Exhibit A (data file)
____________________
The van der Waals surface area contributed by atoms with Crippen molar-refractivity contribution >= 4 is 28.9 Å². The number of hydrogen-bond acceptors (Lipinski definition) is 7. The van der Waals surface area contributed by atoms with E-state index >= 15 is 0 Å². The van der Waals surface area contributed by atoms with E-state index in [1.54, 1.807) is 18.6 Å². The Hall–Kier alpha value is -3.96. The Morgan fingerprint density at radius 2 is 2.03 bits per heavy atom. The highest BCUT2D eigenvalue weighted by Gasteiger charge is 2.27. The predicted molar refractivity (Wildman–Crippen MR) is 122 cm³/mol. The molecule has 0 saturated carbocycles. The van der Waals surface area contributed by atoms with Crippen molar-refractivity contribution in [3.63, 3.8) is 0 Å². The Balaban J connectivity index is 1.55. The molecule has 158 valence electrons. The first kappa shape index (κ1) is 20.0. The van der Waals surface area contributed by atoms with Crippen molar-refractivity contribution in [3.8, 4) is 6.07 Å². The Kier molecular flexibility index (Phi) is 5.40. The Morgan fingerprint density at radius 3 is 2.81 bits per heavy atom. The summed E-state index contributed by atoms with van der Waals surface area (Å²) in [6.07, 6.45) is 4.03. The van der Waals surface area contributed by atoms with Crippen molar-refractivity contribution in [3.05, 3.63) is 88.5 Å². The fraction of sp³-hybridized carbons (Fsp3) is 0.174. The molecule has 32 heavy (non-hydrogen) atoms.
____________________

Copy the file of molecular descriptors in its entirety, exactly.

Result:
The van der Waals surface area contributed by atoms with Crippen molar-refractivity contribution >= 4 is 28.9 Å². The number of hydrogen-bond acceptors (Lipinski definition) is 7. The van der Waals surface area contributed by atoms with E-state index >= 15 is 0 Å². The van der Waals surface area contributed by atoms with E-state index in [1.54, 1.807) is 18.6 Å². The Hall–Kier alpha value is -3.96. The Morgan fingerprint density at radius 2 is 2.03 bits per heavy atom. The highest BCUT2D eigenvalue weighted by Gasteiger charge is 2.27. The predicted molar refractivity (Wildman–Crippen MR) is 122 cm³/mol. The molecule has 0 saturated carbocycles. The van der Waals surface area contributed by atoms with Crippen molar-refractivity contribution in [3.63, 3.8) is 0 Å². The Balaban J connectivity index is 1.55. The molecule has 158 valence electrons. The first kappa shape index (κ1) is 20.0. The van der Waals surface area contributed by atoms with Crippen molar-refractivity contribution in [3.8, 4) is 6.07 Å². The Kier molecular flexibility index (Phi) is 5.40. The Morgan fingerprint density at radius 3 is 2.81 bits per heavy atom. The summed E-state index contributed by atoms with van der Waals surface area (Å²) in [6.07, 6.45) is 4.03. The van der Waals surface area contributed by atoms with Crippen molar-refractivity contribution in [3.05, 3.63) is 88.5 Å². The fraction of sp³-hybridized carbons (Fsp3) is 0.174. The molecule has 32 heavy (non-hydrogen) atoms.